Brooklyn College
City University of New York

BENJAMIN WATERHOUSE HAWKINS: Waterhouse Hawkins (seen at left) was a British sculptor of the mid 19th century who teamed up with Richard Owen to create lifesize models of the dinosaurs then known to exist. Owen used the known parts of the skeleton to estimate the size and overall shape of these dinosaurs, and Hawkins sculpted life size models following Owen's directions. It was inside Hawkins' "Iguanodon" that Owen held his famous dinner meeting.
Hawkins' dinosaurs were also a prime attraction at the Crystal Palace Exhibition of 1853-54, an event which heralded British industrial ingenuity and power, and marked the founding of the World's Fair movement that continued through the 1980's. As seen in the pictures at the left, Hawkins' dinosaurs were arrayed in life-like tableaux on artificial islands built in the gardens surrounding the Crystal Palace, which is visible in the background of the upper figure. Visitors were captivated. A stroll through the dinosaur islands was soon a popular part of a visit to this first large, iron girder and glass building, and public awareness of dinosaurs sky-rocketed.
Hawkins' dinosaurs were to the mid-19th century what Spielberg's movie Jurassic Park has been to the late 20th - they brought dinosaurs to the center of the public eye. Hawkins' models have outlasted the Crystal Palace, which burned to the ground several decades later. In contrast, the sculptured dinosaurs still stand in Sydenham Park south of London. The figure at left shows the Hawkins-Owen Iguanodon as it now appears.
Following his success with the Crystal Palace Exhibition, Hawkins came to New York City with the intent of recreating on one side of the Atlantic what had been so successful on the other. In the years following the Civil War, he set up a studio (shown at left) on what is now the site of the American Museum of Natural History on the upper West Side of Manhattan, and began to assemble a new menagerie of sculptured dinosaurs. The plan was to set them up in a "Paleozoic Museum" in Central Park, which was then being landscaped under the direction of Frederick Law Olmstead, an ex-engineer officer in the Union army. In the left foreground is a reclining Iguanodon. The skeleton modelled at the rear is that of Hadrosaurus, an American dinosaur described by Joseph Leidy in 1858.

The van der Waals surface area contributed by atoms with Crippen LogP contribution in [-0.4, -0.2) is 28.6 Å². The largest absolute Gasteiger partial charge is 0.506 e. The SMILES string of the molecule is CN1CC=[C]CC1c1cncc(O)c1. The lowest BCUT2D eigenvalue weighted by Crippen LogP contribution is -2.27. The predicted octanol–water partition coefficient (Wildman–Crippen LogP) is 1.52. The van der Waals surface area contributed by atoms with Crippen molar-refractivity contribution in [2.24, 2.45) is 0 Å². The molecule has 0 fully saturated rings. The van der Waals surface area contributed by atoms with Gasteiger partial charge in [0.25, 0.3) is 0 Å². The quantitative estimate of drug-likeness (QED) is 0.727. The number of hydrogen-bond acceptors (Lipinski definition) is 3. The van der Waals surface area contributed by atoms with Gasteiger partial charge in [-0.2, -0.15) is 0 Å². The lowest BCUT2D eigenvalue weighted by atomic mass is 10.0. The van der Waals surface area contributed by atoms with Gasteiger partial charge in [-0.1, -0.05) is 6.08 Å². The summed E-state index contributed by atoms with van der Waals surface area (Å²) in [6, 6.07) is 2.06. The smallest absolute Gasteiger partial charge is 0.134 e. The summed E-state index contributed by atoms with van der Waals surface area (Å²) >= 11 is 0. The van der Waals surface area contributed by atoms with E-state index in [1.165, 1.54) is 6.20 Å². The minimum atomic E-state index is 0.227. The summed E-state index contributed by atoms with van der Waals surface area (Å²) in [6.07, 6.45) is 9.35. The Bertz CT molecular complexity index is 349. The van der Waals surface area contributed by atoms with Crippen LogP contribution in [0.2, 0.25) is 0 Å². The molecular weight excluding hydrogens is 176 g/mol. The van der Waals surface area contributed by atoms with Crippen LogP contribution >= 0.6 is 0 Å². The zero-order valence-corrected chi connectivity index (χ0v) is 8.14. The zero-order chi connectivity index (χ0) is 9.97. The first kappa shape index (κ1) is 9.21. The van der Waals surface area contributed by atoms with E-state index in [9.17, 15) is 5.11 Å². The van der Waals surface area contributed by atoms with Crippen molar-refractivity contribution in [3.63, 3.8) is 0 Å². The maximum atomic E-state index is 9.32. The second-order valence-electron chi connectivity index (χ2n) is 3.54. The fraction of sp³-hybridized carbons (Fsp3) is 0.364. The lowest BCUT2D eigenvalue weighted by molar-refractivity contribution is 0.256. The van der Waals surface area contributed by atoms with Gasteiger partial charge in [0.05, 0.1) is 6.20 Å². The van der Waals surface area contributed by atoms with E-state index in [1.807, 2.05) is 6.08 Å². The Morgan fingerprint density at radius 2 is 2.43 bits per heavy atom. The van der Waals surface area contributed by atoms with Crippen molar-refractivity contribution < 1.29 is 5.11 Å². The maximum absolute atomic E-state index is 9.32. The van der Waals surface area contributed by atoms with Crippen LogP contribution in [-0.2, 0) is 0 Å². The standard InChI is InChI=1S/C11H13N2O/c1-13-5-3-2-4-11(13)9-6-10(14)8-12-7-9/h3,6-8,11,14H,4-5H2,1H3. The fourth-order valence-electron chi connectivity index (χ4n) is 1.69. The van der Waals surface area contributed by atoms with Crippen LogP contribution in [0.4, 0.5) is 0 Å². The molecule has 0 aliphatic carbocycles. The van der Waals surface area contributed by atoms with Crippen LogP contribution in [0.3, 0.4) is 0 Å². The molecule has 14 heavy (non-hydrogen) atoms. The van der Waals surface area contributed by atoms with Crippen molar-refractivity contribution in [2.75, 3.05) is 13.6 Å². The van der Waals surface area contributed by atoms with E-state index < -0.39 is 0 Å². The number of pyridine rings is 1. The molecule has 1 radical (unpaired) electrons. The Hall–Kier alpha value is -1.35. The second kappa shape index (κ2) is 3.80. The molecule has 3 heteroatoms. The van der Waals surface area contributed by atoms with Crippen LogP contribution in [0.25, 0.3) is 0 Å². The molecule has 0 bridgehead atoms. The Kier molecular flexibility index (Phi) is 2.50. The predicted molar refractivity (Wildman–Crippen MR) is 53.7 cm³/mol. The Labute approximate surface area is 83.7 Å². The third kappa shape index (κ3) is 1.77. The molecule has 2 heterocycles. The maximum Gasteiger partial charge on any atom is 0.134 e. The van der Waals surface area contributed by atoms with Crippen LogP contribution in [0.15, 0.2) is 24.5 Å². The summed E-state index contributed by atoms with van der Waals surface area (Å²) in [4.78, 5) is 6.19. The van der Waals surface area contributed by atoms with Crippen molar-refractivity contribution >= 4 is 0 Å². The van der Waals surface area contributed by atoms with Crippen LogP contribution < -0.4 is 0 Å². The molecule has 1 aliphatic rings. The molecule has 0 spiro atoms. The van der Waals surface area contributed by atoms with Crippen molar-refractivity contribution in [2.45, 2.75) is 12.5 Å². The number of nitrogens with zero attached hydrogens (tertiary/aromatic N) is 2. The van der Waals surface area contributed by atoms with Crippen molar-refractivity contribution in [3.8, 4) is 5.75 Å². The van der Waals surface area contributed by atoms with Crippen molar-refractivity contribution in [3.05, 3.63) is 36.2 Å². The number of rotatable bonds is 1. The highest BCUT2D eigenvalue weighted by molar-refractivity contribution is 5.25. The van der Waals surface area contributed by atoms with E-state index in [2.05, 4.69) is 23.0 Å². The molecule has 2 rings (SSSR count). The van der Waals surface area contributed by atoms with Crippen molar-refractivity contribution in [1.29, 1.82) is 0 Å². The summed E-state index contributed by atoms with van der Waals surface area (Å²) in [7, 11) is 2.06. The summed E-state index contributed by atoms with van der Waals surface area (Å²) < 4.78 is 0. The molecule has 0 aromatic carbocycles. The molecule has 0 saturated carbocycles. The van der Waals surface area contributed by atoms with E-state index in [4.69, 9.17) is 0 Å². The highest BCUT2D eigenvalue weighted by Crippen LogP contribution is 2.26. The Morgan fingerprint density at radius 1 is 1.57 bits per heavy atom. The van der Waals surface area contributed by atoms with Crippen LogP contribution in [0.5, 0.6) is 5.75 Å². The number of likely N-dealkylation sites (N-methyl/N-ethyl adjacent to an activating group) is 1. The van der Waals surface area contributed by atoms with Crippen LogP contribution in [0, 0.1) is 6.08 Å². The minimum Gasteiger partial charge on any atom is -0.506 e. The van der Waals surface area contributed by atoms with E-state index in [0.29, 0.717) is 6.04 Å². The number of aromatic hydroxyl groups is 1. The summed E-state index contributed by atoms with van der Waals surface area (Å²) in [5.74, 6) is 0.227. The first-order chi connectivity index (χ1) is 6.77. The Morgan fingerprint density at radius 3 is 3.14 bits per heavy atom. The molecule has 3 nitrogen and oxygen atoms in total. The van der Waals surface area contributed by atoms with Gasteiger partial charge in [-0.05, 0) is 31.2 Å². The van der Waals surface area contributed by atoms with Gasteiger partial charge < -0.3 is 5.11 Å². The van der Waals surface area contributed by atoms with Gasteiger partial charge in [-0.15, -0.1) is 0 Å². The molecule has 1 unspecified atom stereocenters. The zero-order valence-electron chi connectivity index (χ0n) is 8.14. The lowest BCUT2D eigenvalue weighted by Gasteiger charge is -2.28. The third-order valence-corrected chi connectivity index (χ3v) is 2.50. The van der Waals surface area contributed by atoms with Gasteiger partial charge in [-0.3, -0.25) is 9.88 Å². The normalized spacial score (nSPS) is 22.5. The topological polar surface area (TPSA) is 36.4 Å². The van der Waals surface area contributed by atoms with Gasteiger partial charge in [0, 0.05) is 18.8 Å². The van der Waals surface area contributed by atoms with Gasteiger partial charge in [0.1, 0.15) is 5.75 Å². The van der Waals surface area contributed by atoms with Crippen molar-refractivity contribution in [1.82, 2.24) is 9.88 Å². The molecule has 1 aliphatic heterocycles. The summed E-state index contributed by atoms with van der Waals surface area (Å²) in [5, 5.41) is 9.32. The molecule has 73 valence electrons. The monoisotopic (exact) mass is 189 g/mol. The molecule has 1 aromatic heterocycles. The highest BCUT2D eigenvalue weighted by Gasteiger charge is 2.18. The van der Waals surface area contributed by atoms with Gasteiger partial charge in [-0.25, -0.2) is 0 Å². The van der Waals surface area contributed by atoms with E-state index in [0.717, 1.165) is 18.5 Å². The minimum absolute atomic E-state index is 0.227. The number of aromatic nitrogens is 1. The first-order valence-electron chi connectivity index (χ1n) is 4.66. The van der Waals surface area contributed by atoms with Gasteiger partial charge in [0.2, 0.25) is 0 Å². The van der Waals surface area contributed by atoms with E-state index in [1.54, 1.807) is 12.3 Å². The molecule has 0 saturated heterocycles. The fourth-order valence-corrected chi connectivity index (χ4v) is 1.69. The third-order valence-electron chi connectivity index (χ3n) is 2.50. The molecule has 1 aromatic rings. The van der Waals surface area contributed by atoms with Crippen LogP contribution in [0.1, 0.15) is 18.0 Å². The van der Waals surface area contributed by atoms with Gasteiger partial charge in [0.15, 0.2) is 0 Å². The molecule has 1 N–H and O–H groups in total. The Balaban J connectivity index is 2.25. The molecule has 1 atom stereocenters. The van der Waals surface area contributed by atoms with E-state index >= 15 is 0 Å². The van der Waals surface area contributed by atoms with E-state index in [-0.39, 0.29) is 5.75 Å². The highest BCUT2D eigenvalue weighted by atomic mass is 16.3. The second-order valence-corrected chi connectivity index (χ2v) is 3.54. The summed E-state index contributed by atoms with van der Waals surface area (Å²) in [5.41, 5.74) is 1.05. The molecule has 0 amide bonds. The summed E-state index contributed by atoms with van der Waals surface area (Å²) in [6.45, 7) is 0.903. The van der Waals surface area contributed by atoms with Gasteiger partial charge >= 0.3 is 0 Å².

However, in 1871, before either the park or the dinosaurs were finished, New York City politics intervened. The corrupt Tammany Hall-Boss Tweed machine took control of city politics, and Hawkins and his dinosaurs were out. Those models that had been made were broken up and buried in the south end of the park, and Hawkins left New York a greatly embittered man. Although Central Park has been modified in the years since its inception, including the construction of the 8th Ave subway line which runs up the west side of the park, the remains of Hawkins' dinosaurs have never been found. They still rest somewhere under the sod of Central Park, probably not far from Umpire Rock and the Heckscher ballfields (see picture and Central Park map at left). Could one of the pitchers' mounds really be a small embankment covering the severed head of Megalosaurus? Who knows, maybe so.

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